Sunday, September 12, 2010


Back in the spring of this year my sisters and I were contacted by the U.S. Department of Labor, regarding our father's employment with Harshaw Chemical back in the 1960s. The government is owning up to radiation exposure for employees of defense and energy contractor companies, including Harshaw, which provided uranium for the government from the 1940s through 1959. Dad worked there in the mid-60s, just after his career in the military, and before returning to graduate school to earn his PhD. He died three and a half years ago, six years after being diagnosed with multiple myeloma, a blood-borne cancer that attacks bone.

The Department of Labor program, the Energy Employees Occupational Illness Compensation Program, tracks down employees of these companies, performs an audit of their employment, and if probability of cause of illness is found to be more than 50% likely to have been due to their work, compensation is paid in a lump sum.

We've long been curious as to how Dad might have gotten his cancer. It does not appear to have been genetic. Could it have been caused by his two years working at Harshaw? It would not be such a surprise: ten years ago, the site of the Harshaw company was designated a "superfund" cleanup site under the Formerly Utilized Sites Remedial Action Program. So we filed our claim through the EEOICP.

Part of their requirements included providing medical evidence of Dad's diagnosis of cancer. After jumping through a bewildering number of hoops put up by the legal department of the Cleveland Clinic, I was able to obtain my father's medical records. Since I wasn't exactly sure what I would need, I asked for nearly all of the records kept on him for the period from his diagnosis through his death.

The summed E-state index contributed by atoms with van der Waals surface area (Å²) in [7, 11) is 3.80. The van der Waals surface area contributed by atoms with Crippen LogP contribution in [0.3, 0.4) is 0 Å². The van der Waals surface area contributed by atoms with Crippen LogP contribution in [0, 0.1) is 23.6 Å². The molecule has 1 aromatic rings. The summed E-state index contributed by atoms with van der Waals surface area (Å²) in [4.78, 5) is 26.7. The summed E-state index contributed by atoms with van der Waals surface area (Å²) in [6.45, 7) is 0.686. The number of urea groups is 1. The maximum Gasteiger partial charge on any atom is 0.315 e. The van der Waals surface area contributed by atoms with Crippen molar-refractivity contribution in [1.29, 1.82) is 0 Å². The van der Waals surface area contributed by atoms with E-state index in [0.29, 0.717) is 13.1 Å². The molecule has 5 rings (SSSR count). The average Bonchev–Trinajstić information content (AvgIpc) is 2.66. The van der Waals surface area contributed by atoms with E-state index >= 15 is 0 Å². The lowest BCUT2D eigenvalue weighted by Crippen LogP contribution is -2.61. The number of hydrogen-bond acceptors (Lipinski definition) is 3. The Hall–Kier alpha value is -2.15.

The box that arrived with these records contained over 1,300 pages: physician notes, lab reports, radiology reports, discharge summaries. I've dealt with a lot of this kind of paperwork surrounding my parents lives and deaths. I was the executor of their estate and am their trustee. I thought I'd become immune to the emotion behind legal and medical paperwork like this, but somehow, looking through these reports hit me pretty hard. There were all of the faces of the talented physicians, physicians assistants, nurses and technicians who helped Dad over those six years. And here was what they had said about him, or more succinctly, what they said about his illness and treatment. Most of it is strictly scientific, something my dad always appreciated. But peppered throughout the papers, particularly the physicians reports, are indications of who my dad was.

"Spent 45-60 minutes with patient, who had researched the treatment."
"Patient is a pleasant 65 year old former professor."
"Discussed treatment options with patient, his wife and son."

Some of the comments, particularly towards the end of his life, were more disheartening.

Our claim with the EEOICP is pending, and it's not clear how likely our case will be awarded compensation. But one of the things Dad was crazy about was following up on programs like this, so we'll continue to go through the steps. Dad would approve.

1 comment:

Ken said...

Must have cute baby picture. Maybe Sam perusing documents or somesuch.